Ll gereral, eulectic transformation is denoted as:

C,,""!"'.!,
1.mt)drture

S *S.,

rvhere Sr alld 52 ar' t\i'o diflerent so]ids alrd L is liquid.

In Fe C syste , this reaction oceurs at 114?"C and 4.39; C and is as belorv


r1?

L
(,,14.:.,7

Cl

ll

F..,(.

{ul2.on.C)

(,,i{i.6?% C)

...(9.5)

Liquid of 4.3% carbon transforms at constant tenperature of 1147''C and gives

an

eutectic mixture of austenite (of 2.07. C) and cemeAtite. This eutectic mixture of austenite

and cenentite is called ledeburite. AusteAite from the ledeburite is not stable at low

Steels and Heal Treatmnts

313

temperatlrrl's and gets transformed to pearlite with slow lates of cooling at 727oC; and
hence at loom tempcraturc. structurc consists of pearlite aDd cementite. This mixture is
called trarslormcd icdeburitc. Thc amounts of pcarlitc aDd ccmcntite in transformed
ledeburitc :rt roon tcmperaturc according to levcr rule are as foilows :

667

43

Anr,'trnt ,'t I( .if lrte =


6lj ? j-,

Arnlont ut crnrcnhtL-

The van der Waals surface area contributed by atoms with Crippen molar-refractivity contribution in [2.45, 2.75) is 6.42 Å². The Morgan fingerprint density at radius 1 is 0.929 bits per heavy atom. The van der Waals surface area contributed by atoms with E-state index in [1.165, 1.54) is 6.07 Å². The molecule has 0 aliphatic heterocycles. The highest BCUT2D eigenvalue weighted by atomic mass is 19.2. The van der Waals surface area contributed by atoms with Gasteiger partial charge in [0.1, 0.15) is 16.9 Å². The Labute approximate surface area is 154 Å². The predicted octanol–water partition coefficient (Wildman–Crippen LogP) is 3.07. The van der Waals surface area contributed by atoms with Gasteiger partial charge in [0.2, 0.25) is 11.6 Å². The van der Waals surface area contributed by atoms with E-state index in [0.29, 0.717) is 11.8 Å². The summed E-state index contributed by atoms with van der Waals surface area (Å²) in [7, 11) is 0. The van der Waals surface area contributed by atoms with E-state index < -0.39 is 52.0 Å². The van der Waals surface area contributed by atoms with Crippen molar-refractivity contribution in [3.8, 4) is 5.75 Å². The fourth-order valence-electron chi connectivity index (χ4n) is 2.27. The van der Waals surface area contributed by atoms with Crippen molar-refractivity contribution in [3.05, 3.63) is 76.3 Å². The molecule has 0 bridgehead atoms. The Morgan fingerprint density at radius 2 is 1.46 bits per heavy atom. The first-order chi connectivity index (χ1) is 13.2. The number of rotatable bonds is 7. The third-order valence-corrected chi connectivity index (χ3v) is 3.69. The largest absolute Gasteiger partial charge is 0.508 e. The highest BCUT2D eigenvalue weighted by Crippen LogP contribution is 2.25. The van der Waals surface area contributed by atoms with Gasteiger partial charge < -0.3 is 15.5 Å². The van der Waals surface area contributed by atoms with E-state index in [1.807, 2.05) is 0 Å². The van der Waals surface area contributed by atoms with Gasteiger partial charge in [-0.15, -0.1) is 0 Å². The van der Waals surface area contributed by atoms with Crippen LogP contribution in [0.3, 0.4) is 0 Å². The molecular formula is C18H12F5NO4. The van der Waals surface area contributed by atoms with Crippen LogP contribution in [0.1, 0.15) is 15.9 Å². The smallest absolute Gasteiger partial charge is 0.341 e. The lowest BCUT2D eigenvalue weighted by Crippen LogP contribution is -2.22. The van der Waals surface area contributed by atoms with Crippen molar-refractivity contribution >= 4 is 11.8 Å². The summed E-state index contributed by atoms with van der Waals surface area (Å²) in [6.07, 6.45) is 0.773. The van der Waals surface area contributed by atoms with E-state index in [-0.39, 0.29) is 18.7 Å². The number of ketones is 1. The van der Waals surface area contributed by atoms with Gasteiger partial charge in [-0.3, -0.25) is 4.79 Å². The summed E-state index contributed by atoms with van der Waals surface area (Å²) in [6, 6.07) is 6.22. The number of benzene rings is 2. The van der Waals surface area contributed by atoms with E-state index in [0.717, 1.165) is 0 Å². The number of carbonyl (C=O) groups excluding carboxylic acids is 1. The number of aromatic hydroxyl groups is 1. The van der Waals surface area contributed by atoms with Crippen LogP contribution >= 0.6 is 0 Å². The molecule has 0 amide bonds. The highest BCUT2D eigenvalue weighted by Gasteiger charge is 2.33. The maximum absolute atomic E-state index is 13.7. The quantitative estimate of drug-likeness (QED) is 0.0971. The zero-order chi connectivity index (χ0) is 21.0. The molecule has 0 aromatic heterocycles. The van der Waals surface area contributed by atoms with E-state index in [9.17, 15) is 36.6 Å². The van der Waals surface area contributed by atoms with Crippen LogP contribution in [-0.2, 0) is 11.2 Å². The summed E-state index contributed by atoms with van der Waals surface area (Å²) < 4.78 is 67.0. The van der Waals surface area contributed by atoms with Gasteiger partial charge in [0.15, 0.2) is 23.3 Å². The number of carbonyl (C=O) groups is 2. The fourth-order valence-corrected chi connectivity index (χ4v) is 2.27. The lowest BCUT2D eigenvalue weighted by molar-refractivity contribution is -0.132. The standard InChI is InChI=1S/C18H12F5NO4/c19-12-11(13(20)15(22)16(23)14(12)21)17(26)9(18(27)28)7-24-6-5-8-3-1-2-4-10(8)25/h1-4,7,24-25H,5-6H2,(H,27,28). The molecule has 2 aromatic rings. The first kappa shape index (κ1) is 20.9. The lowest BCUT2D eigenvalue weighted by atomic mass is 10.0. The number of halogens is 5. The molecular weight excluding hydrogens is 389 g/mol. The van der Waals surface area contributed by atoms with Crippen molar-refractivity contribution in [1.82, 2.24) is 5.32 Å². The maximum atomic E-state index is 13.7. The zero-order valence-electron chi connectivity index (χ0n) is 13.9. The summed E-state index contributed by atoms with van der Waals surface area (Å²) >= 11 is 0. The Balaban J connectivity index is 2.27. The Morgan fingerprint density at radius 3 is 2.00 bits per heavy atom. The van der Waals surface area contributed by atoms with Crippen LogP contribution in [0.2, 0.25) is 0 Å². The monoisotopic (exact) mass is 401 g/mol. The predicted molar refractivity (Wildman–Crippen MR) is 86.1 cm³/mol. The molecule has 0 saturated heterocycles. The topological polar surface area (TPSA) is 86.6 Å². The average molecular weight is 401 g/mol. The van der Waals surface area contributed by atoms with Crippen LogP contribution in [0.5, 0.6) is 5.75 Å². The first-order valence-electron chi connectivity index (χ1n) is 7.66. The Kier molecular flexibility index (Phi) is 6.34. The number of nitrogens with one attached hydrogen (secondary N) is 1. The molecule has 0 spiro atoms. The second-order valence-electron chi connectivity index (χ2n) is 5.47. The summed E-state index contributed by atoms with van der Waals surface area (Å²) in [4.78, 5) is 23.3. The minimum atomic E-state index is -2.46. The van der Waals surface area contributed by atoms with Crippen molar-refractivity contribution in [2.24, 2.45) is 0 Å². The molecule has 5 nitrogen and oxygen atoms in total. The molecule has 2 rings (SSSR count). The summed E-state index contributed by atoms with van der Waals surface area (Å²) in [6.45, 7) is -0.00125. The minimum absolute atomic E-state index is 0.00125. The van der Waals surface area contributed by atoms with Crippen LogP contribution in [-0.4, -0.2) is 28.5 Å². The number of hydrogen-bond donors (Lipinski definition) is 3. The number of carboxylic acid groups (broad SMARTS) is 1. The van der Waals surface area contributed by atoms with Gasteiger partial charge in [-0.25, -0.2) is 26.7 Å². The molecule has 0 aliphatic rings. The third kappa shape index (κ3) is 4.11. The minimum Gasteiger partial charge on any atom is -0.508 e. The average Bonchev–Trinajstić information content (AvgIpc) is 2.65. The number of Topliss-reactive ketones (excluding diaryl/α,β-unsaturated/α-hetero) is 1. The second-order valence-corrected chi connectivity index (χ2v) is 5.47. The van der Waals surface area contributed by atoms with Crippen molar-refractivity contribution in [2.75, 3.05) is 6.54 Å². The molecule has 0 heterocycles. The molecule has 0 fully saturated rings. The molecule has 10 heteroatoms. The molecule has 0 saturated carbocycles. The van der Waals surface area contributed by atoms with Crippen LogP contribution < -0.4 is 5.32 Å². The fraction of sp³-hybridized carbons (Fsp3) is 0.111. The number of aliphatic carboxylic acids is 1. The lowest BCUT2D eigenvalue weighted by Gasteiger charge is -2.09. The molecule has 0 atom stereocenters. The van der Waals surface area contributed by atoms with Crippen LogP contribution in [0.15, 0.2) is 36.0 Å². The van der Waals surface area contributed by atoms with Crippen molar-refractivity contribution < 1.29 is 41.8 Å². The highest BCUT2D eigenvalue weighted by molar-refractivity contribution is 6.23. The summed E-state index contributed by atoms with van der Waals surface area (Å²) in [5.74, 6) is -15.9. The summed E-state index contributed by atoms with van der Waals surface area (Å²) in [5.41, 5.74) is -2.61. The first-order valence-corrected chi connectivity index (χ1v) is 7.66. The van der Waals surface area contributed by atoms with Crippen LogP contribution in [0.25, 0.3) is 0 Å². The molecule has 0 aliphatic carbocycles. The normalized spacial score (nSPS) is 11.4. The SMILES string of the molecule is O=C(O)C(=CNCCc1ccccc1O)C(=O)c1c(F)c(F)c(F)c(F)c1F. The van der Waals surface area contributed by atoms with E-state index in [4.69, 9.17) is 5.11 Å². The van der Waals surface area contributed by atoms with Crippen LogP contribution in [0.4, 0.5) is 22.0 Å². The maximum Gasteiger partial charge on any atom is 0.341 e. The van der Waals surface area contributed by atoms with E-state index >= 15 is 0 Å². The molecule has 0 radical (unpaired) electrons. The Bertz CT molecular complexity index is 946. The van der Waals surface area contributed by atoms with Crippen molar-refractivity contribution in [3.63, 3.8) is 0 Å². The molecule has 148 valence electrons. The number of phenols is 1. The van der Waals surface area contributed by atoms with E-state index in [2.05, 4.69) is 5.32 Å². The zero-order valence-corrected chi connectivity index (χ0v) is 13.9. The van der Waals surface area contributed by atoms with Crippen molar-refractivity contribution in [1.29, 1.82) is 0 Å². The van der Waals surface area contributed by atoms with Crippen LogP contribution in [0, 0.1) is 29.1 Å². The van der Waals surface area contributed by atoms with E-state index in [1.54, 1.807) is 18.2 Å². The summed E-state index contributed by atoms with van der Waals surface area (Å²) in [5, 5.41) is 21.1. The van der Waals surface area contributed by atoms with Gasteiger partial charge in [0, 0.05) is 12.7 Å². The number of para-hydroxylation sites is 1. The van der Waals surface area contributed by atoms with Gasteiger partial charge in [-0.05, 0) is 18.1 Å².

40.4%

,.

59 6'/'

:1

08

,.-_

Cemcntitc is hard and pcarlitc is also fairly hard and therefore, transfomred ledebudte
is also hard rnd subsequently britUe.

9.3

CRITICAITEMPERATURES

The tenperatures at which the phase changes occur dudng heating and cooling arc
called criticftl tcmperaturcs. Thcsc tcmpcraturcs and tcmpcratures at which magnetic
changes occur are denoted by symbols. These symbols with thei meaning dudns heating
under equilibrjum conditions are siven biow :
Tlris denotes the temperature at which cementite changes ftom ferromagnetic to
Iranmagnetic character. This is indicated by a dotted line AB at 210oC in
Fig.9.1.
'l'his denotes the temperaturc at which pcarlite transforms to austenite. This
transformation occurs at a constant temperature of ?27oC called eutectoid
tonperalure and does not depend on the carbon content in the alloy. lt is
dcroted by the line DEF nr Fig. 9.1. This temperaturc is known as lowcr critical

This indicates the temperature at $'hich ferronagnetic ferrite becomes


prrrmagretic. This is shown by a dotted llnc cH in Fig. 9.1 at 768"C (Cu e
tenperatulc). Tlre loss offeuomagnetism continues rvith the line HEF.

It is the temperaturc at which the last trace of frce turito gets dissolved to fron
100.1 austcnite It reprcscnts the tcmperature al \cr +.t)/.t phasa boundary
rn{l is a lunction ofcarbon cortent. It decrcascs fron 9100(: at 0.1 Cto727oC

^t
0.8', C, \\'hich is shorvn by a line CIIE in Fie. 9.1. Ihis tenrperatur is kiown as
uppcr

-itical ienrpcratnre

for ferrite.

l.r)r steels containing about 0.5./, C to 0.87,C disappearance of f.r!.orraenetisrr